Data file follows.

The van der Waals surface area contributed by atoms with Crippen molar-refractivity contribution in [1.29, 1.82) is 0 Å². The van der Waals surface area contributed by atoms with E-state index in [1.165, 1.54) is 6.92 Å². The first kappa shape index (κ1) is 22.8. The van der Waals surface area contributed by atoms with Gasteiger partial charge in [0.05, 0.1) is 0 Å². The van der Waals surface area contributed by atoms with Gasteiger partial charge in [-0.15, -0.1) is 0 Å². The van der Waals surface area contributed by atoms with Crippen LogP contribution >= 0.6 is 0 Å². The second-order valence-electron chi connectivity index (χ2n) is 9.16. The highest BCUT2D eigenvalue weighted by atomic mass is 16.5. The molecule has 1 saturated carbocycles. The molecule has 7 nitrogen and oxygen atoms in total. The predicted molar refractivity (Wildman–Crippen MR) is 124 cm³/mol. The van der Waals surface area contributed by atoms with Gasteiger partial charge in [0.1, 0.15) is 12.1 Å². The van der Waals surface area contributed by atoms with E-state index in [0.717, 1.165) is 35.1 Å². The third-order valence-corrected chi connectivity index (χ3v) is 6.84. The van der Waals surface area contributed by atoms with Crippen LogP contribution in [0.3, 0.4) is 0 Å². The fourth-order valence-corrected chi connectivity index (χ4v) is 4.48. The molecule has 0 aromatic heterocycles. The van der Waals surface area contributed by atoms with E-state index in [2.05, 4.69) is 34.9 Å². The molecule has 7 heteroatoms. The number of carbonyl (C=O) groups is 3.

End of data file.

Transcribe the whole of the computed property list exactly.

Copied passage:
The van der Waals surface area contributed by atoms with Crippen molar-refractivity contribution in [1.29, 1.82) is 0 Å². The van der Waals surface area contributed by atoms with E-state index in [1.165, 1.54) is 6.92 Å². The first kappa shape index (κ1) is 22.8. The van der Waals surface area contributed by atoms with Gasteiger partial charge in [0.05, 0.1) is 0 Å². The van der Waals surface area contributed by atoms with Gasteiger partial charge in [-0.15, -0.1) is 0 Å². The van der Waals surface area contributed by atoms with Crippen LogP contribution >= 0.6 is 0 Å². The second-order valence-electron chi connectivity index (χ2n) is 9.16. The highest BCUT2D eigenvalue weighted by atomic mass is 16.5. The molecule has 1 saturated carbocycles. The molecule has 7 nitrogen and oxygen atoms in total. The predicted molar refractivity (Wildman–Crippen MR) is 124 cm³/mol. The van der Waals surface area contributed by atoms with Gasteiger partial charge in [0.1, 0.15) is 12.1 Å². The van der Waals surface area contributed by atoms with E-state index in [0.717, 1.165) is 35.1 Å². The third-order valence-corrected chi connectivity index (χ3v) is 6.84. The van der Waals surface area contributed by atoms with Crippen LogP contribution in [0.3, 0.4) is 0 Å². The fourth-order valence-corrected chi connectivity index (χ4v) is 4.48. The molecule has 0 aromatic heterocycles. The van der Waals surface area contributed by atoms with E-state index in [2.05, 4.69) is 34.9 Å². The molecule has 7 heteroatoms. The number of carbonyl (C=O) groups is 3.